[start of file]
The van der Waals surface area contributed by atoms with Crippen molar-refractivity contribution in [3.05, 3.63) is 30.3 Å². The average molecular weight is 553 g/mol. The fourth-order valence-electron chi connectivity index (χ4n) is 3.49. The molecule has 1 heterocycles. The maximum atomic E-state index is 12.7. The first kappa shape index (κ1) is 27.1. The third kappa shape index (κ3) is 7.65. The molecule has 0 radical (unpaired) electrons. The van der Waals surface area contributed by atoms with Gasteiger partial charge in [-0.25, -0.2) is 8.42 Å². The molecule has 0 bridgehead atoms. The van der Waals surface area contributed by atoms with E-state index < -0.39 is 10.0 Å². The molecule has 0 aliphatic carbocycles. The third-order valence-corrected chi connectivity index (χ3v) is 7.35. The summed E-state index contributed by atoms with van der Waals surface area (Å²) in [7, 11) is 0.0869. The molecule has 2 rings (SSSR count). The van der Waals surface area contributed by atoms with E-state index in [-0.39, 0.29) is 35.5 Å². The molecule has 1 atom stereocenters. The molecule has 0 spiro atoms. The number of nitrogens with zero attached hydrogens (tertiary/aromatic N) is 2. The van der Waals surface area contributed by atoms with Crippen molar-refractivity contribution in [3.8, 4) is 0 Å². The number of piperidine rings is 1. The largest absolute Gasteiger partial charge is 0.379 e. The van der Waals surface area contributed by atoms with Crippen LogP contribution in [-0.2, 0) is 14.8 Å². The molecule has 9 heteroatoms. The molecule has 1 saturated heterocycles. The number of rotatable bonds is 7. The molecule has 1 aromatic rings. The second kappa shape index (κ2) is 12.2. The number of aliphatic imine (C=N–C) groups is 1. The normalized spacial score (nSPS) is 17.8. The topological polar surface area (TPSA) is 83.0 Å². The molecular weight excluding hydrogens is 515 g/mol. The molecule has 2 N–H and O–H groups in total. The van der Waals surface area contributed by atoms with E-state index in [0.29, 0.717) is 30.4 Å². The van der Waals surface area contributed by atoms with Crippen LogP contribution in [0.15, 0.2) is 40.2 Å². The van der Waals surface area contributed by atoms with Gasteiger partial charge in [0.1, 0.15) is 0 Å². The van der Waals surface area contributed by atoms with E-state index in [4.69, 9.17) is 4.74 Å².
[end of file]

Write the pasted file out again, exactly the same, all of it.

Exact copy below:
The van der Waals surface area contributed by atoms with Crippen molar-refractivity contribution in [3.05, 3.63) is 30.3 Å². The average molecular weight is 553 g/mol. The fourth-order valence-electron chi connectivity index (χ4n) is 3.49. The molecule has 1 heterocycles. The maximum atomic E-state index is 12.7. The first kappa shape index (κ1) is 27.1. The third kappa shape index (κ3) is 7.65. The molecule has 0 radical (unpaired) electrons. The van der Waals surface area contributed by atoms with Gasteiger partial charge in [-0.25, -0.2) is 8.42 Å². The molecule has 0 bridgehead atoms. The van der Waals surface area contributed by atoms with E-state index < -0.39 is 10.0 Å². The molecule has 0 aliphatic carbocycles. The third-order valence-corrected chi connectivity index (χ3v) is 7.35. The summed E-state index contributed by atoms with van der Waals surface area (Å²) in [7, 11) is 0.0869. The molecule has 2 rings (SSSR count). The van der Waals surface area contributed by atoms with E-state index in [-0.39, 0.29) is 35.5 Å². The molecule has 1 atom stereocenters. The molecule has 0 spiro atoms. The number of nitrogens with zero attached hydrogens (tertiary/aromatic N) is 2. The van der Waals surface area contributed by atoms with Crippen molar-refractivity contribution in [3.8, 4) is 0 Å². The number of piperidine rings is 1. The largest absolute Gasteiger partial charge is 0.379 e. The van der Waals surface area contributed by atoms with Crippen LogP contribution in [-0.2, 0) is 14.8 Å². The molecule has 9 heteroatoms. The molecule has 1 saturated heterocycles. The number of rotatable bonds is 7. The molecule has 1 aromatic rings. The second kappa shape index (κ2) is 12.2. The number of aliphatic imine (C=N–C) groups is 1. The normalized spacial score (nSPS) is 17.8. The topological polar surface area (TPSA) is 83.0 Å². The molecular weight excluding hydrogens is 515 g/mol. The molecule has 2 N–H and O–H groups in total. The van der Waals surface area contributed by atoms with E-state index in [0.29, 0.717) is 30.4 Å². The van der Waals surface area contributed by atoms with Crippen LogP contribution in [0.15, 0.2) is 40.2 Å². The van der Waals surface area contributed by atoms with Gasteiger partial charge in [0.1, 0.15) is 0 Å². The van der Waals surface area contributed by atoms with E-state index in [4.69, 9.17) is 4.74 Å².